December 6, 2013

Billion-Dollar Investment Fraud

Undercover Agents Uncover the Scheme

Silhouette of People

For a group of financial fraudsters, it seemed like the ultimate get in an investment scam—a victim willing to hand over $1 billion.

However, like victims of financial scams everywhere, these criminals should have paid more attention to the “if it sounds too good to be true, it probably is” adage—the wealthy “victim” in this case was actually an undercover FBI agent. And last month, the last three members of this group of con artists were sentenced to federal prison for their role in this scam. Several co-conspirators have previously pled guilty.

Beginning in 2005, the two-year undercover operation named Collateral Monte took leads from previous complaints, victim referrals, cooperating witnesses, and information from regulatory agencies and specifically targeted criminals who lured potential victims with offers of substantial returns on investments with little or no risk (also known as high-yield investment programs). And because the Orange County, California area served as an ideal backdrop for wealthy victim-investors, it was there that we set up a bogus financial advisory company purportedly to invest money from wealthy residents, including doctors and retirees. Our “company,” however, never interacted with actual investors…just suspected con men.
This particular case got underway with an Internet posting from an individual claiming he had access to a “private placement program” where the funds were guaranteed by the Federal Reserve Bank (the Fed), that a $10 million investment would return $100 million after 50 weeks, and that he also had access to other private placement programs with greater return rates but required higher minimum investments.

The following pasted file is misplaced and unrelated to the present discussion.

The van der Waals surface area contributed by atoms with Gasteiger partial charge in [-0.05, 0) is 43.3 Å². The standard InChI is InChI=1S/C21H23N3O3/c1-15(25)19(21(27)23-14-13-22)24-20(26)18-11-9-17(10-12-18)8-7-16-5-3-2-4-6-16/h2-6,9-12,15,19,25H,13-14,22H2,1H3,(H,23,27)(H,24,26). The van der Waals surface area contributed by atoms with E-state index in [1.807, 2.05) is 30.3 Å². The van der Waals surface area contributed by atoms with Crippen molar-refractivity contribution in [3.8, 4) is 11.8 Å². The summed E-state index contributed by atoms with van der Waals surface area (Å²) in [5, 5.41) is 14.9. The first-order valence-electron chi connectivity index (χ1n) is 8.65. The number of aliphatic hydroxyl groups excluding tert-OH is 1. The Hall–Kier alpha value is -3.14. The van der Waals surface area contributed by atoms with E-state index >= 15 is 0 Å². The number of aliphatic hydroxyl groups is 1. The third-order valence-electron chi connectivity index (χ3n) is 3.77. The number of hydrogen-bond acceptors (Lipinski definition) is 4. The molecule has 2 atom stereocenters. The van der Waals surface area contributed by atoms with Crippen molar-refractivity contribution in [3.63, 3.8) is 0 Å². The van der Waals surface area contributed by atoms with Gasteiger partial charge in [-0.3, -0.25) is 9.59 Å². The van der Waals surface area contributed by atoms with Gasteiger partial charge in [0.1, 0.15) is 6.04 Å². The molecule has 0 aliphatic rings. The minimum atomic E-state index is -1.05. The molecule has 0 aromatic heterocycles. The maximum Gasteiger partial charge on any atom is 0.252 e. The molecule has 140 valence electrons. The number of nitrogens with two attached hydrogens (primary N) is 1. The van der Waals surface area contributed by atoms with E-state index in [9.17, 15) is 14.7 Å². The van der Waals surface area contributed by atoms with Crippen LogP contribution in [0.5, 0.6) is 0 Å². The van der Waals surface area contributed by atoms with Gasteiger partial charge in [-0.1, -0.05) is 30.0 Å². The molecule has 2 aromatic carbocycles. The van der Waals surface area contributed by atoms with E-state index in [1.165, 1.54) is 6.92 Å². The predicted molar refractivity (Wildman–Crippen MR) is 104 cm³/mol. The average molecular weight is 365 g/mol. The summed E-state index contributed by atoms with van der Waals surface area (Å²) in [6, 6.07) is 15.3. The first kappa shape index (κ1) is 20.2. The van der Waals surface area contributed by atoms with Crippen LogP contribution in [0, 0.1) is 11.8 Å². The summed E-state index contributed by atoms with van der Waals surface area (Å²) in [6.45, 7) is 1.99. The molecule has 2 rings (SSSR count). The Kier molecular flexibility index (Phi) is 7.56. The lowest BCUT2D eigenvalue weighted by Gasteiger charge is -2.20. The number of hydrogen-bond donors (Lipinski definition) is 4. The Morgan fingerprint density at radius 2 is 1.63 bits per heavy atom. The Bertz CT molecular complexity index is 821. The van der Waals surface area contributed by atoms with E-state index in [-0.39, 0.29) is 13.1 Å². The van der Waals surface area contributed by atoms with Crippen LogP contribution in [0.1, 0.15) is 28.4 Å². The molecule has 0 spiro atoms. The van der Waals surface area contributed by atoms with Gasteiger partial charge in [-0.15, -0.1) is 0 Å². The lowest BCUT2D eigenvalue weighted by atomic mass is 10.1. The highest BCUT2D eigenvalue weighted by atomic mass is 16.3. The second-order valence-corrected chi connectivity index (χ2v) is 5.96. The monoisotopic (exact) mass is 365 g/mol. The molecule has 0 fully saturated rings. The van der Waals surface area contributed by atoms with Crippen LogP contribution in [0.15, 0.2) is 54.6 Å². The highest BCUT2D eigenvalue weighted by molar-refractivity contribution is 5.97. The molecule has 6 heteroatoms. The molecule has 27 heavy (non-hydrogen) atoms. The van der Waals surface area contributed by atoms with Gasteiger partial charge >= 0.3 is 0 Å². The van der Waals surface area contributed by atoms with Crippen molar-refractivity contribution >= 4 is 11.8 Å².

We e-mailed the author of the posting and said we had a potential investor interested in the offer. Over the next few months, the scam’s operators appeared to be working directly out of the high-yield investment scam playbook—our investor was first introduced to some lower-level players whose job was to basically vet potential investors to ensure they actually had the money they claimed. Eventually, members of our undercover team were introduced to others higher up the chain with official-sounding titles: Fed trade administrator, compliance officer, underwriter, banking expert, bank liaison, and trader.

The scheme, which offered international investment opportunities through the trading of bank securities, gradually progressed to its ultimate goal—to gain control of all or a portion of the victim’s money.

And along the way, our undercover “investor” was told various lies by the scammers, including:

  • Only a privileged few were invited to participate in these types of investment opportunities and there were only a few traders in the world authorized to offer them.
  • The investment program was regulated by the Federal Reserve Bank, had to follow strict federal guidelines, and was overseen by a Fed trade administrator and Fed compliance officer.
  • The investment’s extraordinary rates of return were the result of conducting multiple trades in rapid succession.
  • One of the primary reasons these trading programs existed was to generate funds for humanitarian purposes and that a portion of the investor’s profits must be used towards that end.

By October 2008, we had enough evidence—e-mails, phone calls, in-person meetings, etc.—to get a criminal indictment against eight co-conspirators. And by going after these criminals proactively, we were able to stop them before they harmed actual victims.

Avoiding Investment Fraud

· Think before you invest in anything, and be wary of any investment scheme that offers unusually high yields.

· Beware of investments that use specific names like “Prime Bank Guarantees,” “Prime Bank Debenture Programs,” “Medium Term Note Trading Programs,” and “Roll Programs”—none of these are legitimate financial instruments.

· Be wary if you’re told that the financial instrument is issued, traded, or guaranteed by a well-known organization such as the World Bank, the International Monetary Fund, the U.S. Federal Reserve, or the International Chamber of Commerce

· Perform due diligence. Independently verify the identity of the people involved, the veracity of the deal, and the existence of the security in which you plan to invest.

· Be wary of business deals that require non-disclosure or non-circumvention agreements that are designed to prevent you from independently verifying information about the investment.